profit has bounced back from a loss in the first half of the year, with a 175 per cent boost to their interim dividend from a year ago thanks to a material turnaround in both underwriting and investment returns.
A statutory net profit after tax of US$441 million was posted from a net loss after tax of US$712 million in the prior period smashing analyst's expectations while their revenue rose 14 per cent to $US9.1 billion in the first half of the year from US$7.9 billion.
Gross written premium grew by 20 per cent to US$10.2 million reflecting the strong premium rate environment as well as improved customer retention and new business growth across all regions.
Their net catastrophe claims came in at US$462 million or 7.0 per cent of net earned premium compared with 5.5 per cent in the first half of 2020. The spillover in their allowance was over by 1.6 per cent of net earned premium.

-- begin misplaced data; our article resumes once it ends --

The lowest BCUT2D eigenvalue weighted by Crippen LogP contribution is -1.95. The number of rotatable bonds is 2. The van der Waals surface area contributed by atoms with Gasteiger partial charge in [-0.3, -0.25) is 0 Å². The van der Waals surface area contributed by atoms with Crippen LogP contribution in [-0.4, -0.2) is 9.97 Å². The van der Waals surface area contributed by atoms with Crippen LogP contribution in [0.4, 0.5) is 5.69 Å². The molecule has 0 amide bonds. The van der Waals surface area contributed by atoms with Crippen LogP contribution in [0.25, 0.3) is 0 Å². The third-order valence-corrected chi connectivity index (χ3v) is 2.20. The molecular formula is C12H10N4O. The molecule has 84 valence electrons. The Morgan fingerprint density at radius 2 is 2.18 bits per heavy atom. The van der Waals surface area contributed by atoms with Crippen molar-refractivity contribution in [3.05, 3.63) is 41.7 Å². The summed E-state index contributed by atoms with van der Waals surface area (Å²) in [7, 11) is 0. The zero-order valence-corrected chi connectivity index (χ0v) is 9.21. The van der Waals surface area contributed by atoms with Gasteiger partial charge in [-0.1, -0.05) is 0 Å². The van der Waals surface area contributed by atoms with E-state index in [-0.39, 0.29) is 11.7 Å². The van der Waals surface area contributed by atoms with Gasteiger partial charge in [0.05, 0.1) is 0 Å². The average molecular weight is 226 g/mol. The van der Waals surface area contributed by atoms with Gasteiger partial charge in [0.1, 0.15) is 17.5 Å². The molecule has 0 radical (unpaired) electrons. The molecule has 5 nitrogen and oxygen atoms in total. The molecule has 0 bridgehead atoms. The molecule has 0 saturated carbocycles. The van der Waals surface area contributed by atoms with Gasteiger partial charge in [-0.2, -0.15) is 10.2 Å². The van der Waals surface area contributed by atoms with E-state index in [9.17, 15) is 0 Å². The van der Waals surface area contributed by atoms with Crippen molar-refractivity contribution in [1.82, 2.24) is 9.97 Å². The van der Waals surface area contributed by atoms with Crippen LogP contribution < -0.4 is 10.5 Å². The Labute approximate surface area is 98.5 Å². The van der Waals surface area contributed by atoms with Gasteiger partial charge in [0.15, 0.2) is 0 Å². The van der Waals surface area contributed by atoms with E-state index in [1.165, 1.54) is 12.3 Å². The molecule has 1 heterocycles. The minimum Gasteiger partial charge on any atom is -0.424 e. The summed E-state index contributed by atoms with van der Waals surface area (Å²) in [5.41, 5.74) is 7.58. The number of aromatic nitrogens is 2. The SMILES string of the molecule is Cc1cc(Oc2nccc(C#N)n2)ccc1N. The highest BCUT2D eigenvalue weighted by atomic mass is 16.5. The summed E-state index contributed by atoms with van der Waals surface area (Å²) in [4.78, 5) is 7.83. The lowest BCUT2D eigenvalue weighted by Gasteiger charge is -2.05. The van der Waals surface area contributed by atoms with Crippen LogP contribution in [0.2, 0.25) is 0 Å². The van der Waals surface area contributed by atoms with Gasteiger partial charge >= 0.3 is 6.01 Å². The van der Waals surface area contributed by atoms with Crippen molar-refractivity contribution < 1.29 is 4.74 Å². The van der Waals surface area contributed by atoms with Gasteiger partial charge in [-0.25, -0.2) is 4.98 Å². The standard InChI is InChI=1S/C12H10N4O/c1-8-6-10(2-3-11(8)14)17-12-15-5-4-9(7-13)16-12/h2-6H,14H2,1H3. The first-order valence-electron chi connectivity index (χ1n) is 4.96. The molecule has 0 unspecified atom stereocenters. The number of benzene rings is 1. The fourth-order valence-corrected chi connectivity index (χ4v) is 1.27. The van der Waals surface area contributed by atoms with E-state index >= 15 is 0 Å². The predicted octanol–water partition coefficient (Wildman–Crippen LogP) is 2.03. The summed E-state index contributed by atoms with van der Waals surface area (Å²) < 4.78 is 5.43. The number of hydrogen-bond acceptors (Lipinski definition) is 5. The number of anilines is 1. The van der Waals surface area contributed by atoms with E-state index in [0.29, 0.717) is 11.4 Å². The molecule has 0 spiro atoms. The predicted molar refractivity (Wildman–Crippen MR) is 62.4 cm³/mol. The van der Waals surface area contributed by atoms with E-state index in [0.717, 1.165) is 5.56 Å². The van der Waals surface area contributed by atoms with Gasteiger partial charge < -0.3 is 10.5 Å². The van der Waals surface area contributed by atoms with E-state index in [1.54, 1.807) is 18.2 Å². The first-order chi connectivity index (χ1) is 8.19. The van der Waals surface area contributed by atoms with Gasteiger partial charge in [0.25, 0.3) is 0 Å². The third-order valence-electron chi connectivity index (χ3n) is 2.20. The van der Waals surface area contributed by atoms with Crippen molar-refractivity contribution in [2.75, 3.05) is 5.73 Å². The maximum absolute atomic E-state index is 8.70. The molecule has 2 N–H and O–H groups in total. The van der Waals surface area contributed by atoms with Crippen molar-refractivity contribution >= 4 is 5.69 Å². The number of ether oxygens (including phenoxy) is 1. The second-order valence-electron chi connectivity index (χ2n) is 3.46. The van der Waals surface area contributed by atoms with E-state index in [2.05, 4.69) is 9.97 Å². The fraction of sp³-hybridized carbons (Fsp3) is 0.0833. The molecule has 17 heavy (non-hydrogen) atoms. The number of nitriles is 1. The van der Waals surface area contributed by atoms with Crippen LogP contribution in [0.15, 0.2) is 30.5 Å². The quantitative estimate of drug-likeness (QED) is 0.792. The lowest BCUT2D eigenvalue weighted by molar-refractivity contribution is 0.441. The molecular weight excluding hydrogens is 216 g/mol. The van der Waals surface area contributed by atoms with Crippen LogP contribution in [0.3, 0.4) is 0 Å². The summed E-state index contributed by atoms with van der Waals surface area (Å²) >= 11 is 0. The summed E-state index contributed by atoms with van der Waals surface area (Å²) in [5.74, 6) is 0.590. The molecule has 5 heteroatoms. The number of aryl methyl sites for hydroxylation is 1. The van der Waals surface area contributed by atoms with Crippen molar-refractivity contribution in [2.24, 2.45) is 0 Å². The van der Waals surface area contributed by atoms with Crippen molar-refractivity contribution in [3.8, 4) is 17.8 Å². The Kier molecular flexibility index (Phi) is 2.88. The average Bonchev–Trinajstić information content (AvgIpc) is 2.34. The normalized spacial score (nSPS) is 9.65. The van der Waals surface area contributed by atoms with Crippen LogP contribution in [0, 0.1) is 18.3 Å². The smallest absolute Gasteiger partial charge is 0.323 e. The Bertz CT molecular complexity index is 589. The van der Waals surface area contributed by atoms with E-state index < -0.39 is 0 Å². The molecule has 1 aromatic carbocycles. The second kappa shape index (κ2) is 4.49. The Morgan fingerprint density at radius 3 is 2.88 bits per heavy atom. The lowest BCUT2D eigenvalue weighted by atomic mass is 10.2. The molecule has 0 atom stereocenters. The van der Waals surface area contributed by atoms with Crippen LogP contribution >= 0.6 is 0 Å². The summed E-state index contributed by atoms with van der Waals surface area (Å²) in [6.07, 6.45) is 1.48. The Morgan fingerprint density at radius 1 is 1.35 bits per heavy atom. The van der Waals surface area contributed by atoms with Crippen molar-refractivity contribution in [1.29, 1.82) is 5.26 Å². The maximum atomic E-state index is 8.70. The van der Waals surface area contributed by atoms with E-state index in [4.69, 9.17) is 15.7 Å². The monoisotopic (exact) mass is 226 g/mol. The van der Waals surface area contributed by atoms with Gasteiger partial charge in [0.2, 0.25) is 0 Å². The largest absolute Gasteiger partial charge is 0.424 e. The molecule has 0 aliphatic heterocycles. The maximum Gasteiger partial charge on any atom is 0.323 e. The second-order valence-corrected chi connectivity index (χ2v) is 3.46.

Catastrophe costs included the winter storm Uri in Texas, widespread flooding on the east coast of Australia, Cyclone Seroja and bush fires in Western Australia and storm and flood damage in Melbourne.
The company’s net investment income clocked in at US$58 million from a net loss of US$90 million underpinned by narrower credit spreads and increased returns on growth assets partly offset by the higher risk-free rates amid market volatility due to Covid-19.
An interim dividend of 11 Australian cents per share, up 6 cents Australian cents set to be paid on 24 September this year.
Shares in QBE are trading 7.9 per cent higher at $12.482.